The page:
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If you were looking for the article about the studio, then see Nickelodeon Animation Studio.

Nickelodeon, often shortened to Nick and previously known as Pinwheel from 1977 until 1979, is an American children's cable television channel. The company's headquarters is located in New York City, New York and its animation studio is located in Burbank, California.

In this channel, the series SpongeBob SquarePants is transmitted in the countries.

History of Nickelodeon

Pinwheel (1977-1979)

Nickelodeon was originally launched as Pinwheel on December 1, 1977, and was a local station on Warner Cable's Qube station that ran for 6 hours a day. Shows included Video Comicbook, Pop Clips, and Pinwheel. Pinwheel went national in 1979 thus Nickelodeon has declared that 1979 is the network's official launch year. During its broadcast day, it would air shows such as the long-running Pinwheel along with other TV shows such as Video Comic Book, America Goes Bananaz, Nickel Flicks, and By th
e Way. In 1980, Geraldine Laybourne joined Nickelodeon's production team. She would become President of Nickelodeon in 1984.

Relaunch as Nickelodeon (1979-1990)

Pinwheel was relaunched as Nickelodeon: the First Network for Kids in 1981. It extended its hours from 8 AM EST to 8 PM EST by turning its channel over to the Alpha Repertory Television Service ARTS and later, for about a year, A&E Network. At one point the channel just went to a test screen after a sign-off. Its original logo was a silver pinball with the multicolored Nickelodeon title in front. Nickelodeon's first popular series was You Can't Do That On Television, a Canadian sketch comedy that made its American debut on Nickelodeon in 1981.

Beginning of the Slime

After a while, the network was known for its iconic green slime, originally featured in You Can't Do That On Television. The station then adopted the green slime as a primary feature of many of its shows. In the early years, other shows such as Livewire, Standby Lights, Camera, Action, The Third Eye, and Mr. Wizard's World were part of the regular Nickelodeon time slots.

The Fall, the Rise Again, and the New Logo of Nickelodeon

The channel struggled at first, having lost $40 million by 1984 and finishing dead last among cable channels. After firing the staff, MTV Networks president Bob Pittman turned to Fred Seibert and Alan Goodman, who created MTV's iconic IDs a few years earlier, to reverse Nickelodeon's fortunes. Seibert and Goodman's company, Fred/Alan, teamed up with Tom Corey and Scott Nash to replace the Pinball logo with the orange splat logo that would be used in hundreds of different variations for the next quarter century. Fred/Alan also enlisted the help of animators, writers, producers, and doo-wop group The Jive Five to create new idents for the channel. Within six months of the re-branding, Nickelodeon went from worst to first and has stayed for 25 years. In 1985, after ARTS dropped its partnership with Nickelodeon, Nick added a late-night new block called Nick at Nite. In 1988, Nick aired the first annual Nickelodeon Kids' Choice Awards (previously known as The Big Ballot) and introduced Nick Jr., an educational block for younger children.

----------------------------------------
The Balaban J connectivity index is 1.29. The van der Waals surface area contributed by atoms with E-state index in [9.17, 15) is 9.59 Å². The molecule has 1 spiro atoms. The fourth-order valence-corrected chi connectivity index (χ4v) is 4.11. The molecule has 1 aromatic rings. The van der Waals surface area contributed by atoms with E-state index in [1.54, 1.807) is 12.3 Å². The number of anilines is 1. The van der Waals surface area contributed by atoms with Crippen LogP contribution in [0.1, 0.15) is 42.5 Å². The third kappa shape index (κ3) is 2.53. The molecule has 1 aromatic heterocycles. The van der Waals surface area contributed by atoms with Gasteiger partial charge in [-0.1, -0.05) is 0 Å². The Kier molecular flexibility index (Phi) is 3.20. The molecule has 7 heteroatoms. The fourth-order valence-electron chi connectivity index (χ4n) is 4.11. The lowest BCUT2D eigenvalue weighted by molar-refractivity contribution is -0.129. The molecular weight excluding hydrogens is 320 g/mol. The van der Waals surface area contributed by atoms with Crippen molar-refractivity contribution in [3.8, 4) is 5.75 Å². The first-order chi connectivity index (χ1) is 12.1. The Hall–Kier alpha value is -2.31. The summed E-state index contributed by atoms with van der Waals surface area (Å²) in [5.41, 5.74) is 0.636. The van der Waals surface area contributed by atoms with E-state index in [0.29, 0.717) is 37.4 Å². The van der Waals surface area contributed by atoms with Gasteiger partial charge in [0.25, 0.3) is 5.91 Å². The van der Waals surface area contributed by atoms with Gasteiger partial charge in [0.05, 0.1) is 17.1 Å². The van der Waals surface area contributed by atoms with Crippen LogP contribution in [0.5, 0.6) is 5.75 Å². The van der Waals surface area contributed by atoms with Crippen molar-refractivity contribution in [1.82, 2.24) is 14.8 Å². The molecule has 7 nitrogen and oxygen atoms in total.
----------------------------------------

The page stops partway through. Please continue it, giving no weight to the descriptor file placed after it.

Success in the 90's and 2000's (1990-2009)

By October 1990, 52 million homes across the United States watched Nickelodeon. In 1990, Nickelodeon opened Nickelodeon Studios, a television studio, in Orlando, Florida at Universal Studios Florida and entered into a multimillion-dollar joint marketing agreement with international restaurant chain Pizza Hut, which involved launching Nickelodeon Magazine, which was available for free at participating Pizza Hut restaurants. In 1991, for the first time, Nickelodeon developed its first three animated series Doug, The Ren and Stimpy Show, and Rugrats. These series, known as Nicktoons, premiered on August 11, 1991. The network had previously refused to produce weekly animated series due to high cost. The three Nicktoons found success in 1993, while in mid-1993,

Nickelodeon developed its 4th Nicktoon Rocko's Modern Life, which was also a success along with the three other Nicktoons. Later, Nickelodeon partnered with Sony Wonder and released top-selling video cassettes of the show's programming. By 1994, Doug ended production, but Rocko's Modern Life, The Ren and Stimpy Show, and Rugrats were still in production and airing. In mid-1996, Nickelodeon developed two new Nicktoons KaBlam! and Hey Arnold! which would take the place of Rocko's Modern Life and The Ren and Stimpy Show since they would both have ended production about that time, but still would air re-runs up until about 2001. Rocket Power, a spin-off of Rugrats also debuted in 1999. Rugrats, on the other hand, was still airing. The show got very popular in 1998 when The Rugrats Movie came out. The movie grossed more than $100 million in the United States and became the first non-Disney animated movie ever to sell that high. Despite their popularity, Rocket Power, Rugrats, and Hey Arnold! were all canceled in 2003 and ended in 2004. Rugrats got another spin-off All Grown Up, which ran from 2003-2008. With All Grown Up over, the Rugrats franchise had come to an end.

The Continuity of Nick Magazine, All That, and the Removing of You Can't Do That On Television

In June 1993, Nickelodeon resumed its magazine brand, Nickelodeon Magazine. Nick Magazine ceased production in 2009 with the December issue being the last. In 1993, Nickelodeon removed sketch comedy You Can't Do That On Television from its schedule after twelve years on and the next year the network had launched its sketch comedy All that, but this also ended its production.

Re-branding and Plans for the Future (2009–present)

Nickelodeon had announced in February 2009 that Noggin and The N were to be re-branded as Nick Jr. and TeenNick to bring both channels in line with the Nickelodeon brand identity. Nickelodeon later announced in May 2009 that Nick Magazine would be discontinued by the end of the year. In July 2009, Nickelodeon unveiled a new logo for the first time in 25 years on the packaging of Nickelodeon DVDs coming out beginning of that month, the Australian service, and that year's Nickelodeon Animation Festival, intending to create a unified look that can better be conveyed across all of MTV Networks' children's channels.